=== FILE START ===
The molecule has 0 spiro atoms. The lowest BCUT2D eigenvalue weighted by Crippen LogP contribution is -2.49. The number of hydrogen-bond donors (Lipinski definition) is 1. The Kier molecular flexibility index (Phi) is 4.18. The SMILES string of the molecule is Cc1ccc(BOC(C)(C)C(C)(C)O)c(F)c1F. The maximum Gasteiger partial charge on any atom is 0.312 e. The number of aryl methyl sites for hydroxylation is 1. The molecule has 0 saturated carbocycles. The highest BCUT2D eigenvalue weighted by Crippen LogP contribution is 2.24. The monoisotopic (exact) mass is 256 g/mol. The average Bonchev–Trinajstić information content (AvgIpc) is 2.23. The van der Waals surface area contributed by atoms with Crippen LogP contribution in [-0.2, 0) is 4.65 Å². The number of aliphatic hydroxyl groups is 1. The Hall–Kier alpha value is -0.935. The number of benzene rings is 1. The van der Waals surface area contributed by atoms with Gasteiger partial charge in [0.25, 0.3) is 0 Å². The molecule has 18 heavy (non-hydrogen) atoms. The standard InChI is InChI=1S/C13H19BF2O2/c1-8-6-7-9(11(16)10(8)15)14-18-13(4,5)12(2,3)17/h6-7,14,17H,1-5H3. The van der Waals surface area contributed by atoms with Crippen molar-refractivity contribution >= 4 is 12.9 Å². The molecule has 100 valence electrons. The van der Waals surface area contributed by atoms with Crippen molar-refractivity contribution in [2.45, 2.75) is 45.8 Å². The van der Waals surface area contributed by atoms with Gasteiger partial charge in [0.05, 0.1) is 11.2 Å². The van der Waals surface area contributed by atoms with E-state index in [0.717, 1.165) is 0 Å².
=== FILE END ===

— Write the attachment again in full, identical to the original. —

The molecule has 0 spiro atoms. The lowest BCUT2D eigenvalue weighted by Crippen LogP contribution is -2.49. The number of hydrogen-bond donors (Lipinski definition) is 1. The Kier molecular flexibility index (Phi) is 4.18. The SMILES string of the molecule is Cc1ccc(BOC(C)(C)C(C)(C)O)c(F)c1F. The maximum Gasteiger partial charge on any atom is 0.312 e. The number of aryl methyl sites for hydroxylation is 1. The molecule has 0 saturated carbocycles. The highest BCUT2D eigenvalue weighted by Crippen LogP contribution is 2.24. The monoisotopic (exact) mass is 256 g/mol. The average Bonchev–Trinajstić information content (AvgIpc) is 2.23. The van der Waals surface area contributed by atoms with Crippen LogP contribution in [-0.2, 0) is 4.65 Å². The number of aliphatic hydroxyl groups is 1. The Hall–Kier alpha value is -0.935. The number of benzene rings is 1. The van der Waals surface area contributed by atoms with Gasteiger partial charge in [0.25, 0.3) is 0 Å². The molecule has 18 heavy (non-hydrogen) atoms. The standard InChI is InChI=1S/C13H19BF2O2/c1-8-6-7-9(11(16)10(8)15)14-18-13(4,5)12(2,3)17/h6-7,14,17H,1-5H3. The van der Waals surface area contributed by atoms with Crippen molar-refractivity contribution >= 4 is 12.9 Å². The molecule has 100 valence electrons. The van der Waals surface area contributed by atoms with Crippen molar-refractivity contribution in [2.45, 2.75) is 45.8 Å². The van der Waals surface area contributed by atoms with Gasteiger partial charge in [0.05, 0.1) is 11.2 Å². The van der Waals surface area contributed by atoms with E-state index in [0.717, 1.165) is 0 Å².